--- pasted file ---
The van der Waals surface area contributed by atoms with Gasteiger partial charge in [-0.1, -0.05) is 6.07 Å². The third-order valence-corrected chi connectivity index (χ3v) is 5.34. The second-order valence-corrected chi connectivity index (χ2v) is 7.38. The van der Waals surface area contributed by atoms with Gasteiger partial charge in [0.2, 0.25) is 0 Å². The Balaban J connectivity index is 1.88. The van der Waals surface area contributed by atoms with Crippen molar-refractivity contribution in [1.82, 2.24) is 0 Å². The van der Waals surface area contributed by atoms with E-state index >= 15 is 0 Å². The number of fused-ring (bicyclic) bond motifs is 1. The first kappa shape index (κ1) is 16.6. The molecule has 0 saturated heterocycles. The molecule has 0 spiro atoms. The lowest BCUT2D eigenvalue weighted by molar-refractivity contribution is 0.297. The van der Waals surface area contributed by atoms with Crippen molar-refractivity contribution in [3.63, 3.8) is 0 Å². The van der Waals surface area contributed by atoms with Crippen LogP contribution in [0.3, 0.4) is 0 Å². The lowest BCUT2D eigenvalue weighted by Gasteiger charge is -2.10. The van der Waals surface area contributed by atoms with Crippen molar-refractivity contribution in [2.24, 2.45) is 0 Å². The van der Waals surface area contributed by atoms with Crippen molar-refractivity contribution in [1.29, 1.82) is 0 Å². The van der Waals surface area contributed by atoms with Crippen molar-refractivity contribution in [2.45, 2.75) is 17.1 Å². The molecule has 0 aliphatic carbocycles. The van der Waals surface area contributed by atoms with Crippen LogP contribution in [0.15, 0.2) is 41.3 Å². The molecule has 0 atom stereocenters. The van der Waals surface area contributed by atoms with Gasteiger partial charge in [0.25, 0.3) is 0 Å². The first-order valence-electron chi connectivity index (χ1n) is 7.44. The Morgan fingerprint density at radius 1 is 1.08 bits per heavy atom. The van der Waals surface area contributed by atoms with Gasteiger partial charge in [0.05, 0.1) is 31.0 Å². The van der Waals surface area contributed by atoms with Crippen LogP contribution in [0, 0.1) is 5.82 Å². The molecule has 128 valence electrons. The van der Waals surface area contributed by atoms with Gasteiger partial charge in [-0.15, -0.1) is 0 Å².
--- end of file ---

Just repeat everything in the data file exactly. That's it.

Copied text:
The van der Waals surface area contributed by atoms with Gasteiger partial charge in [-0.1, -0.05) is 6.07 Å². The third-order valence-corrected chi connectivity index (χ3v) is 5.34. The second-order valence-corrected chi connectivity index (χ2v) is 7.38. The van der Waals surface area contributed by atoms with Gasteiger partial charge in [0.2, 0.25) is 0 Å². The Balaban J connectivity index is 1.88. The van der Waals surface area contributed by atoms with Crippen molar-refractivity contribution in [1.82, 2.24) is 0 Å². The van der Waals surface area contributed by atoms with E-state index >= 15 is 0 Å². The number of fused-ring (bicyclic) bond motifs is 1. The first kappa shape index (κ1) is 16.6. The molecule has 0 saturated heterocycles. The molecule has 0 spiro atoms. The lowest BCUT2D eigenvalue weighted by molar-refractivity contribution is 0.297. The van der Waals surface area contributed by atoms with Crippen molar-refractivity contribution in [3.63, 3.8) is 0 Å². The van der Waals surface area contributed by atoms with Crippen LogP contribution in [0.3, 0.4) is 0 Å². The lowest BCUT2D eigenvalue weighted by Gasteiger charge is -2.10. The van der Waals surface area contributed by atoms with Crippen molar-refractivity contribution in [2.24, 2.45) is 0 Å². The van der Waals surface area contributed by atoms with Crippen molar-refractivity contribution in [1.29, 1.82) is 0 Å². The van der Waals surface area contributed by atoms with Crippen molar-refractivity contribution in [2.45, 2.75) is 17.1 Å². The molecule has 0 aliphatic carbocycles. The van der Waals surface area contributed by atoms with Crippen LogP contribution in [0.15, 0.2) is 41.3 Å². The molecule has 0 atom stereocenters. The van der Waals surface area contributed by atoms with Gasteiger partial charge in [0.25, 0.3) is 0 Å². The first-order valence-electron chi connectivity index (χ1n) is 7.44. The Morgan fingerprint density at radius 1 is 1.08 bits per heavy atom. The van der Waals surface area contributed by atoms with Gasteiger partial charge in [0.05, 0.1) is 31.0 Å². The van der Waals surface area contributed by atoms with Crippen LogP contribution in [0, 0.1) is 5.82 Å². The molecule has 128 valence electrons. The van der Waals surface area contributed by atoms with Gasteiger partial charge in [-0.15, -0.1) is 0 Å².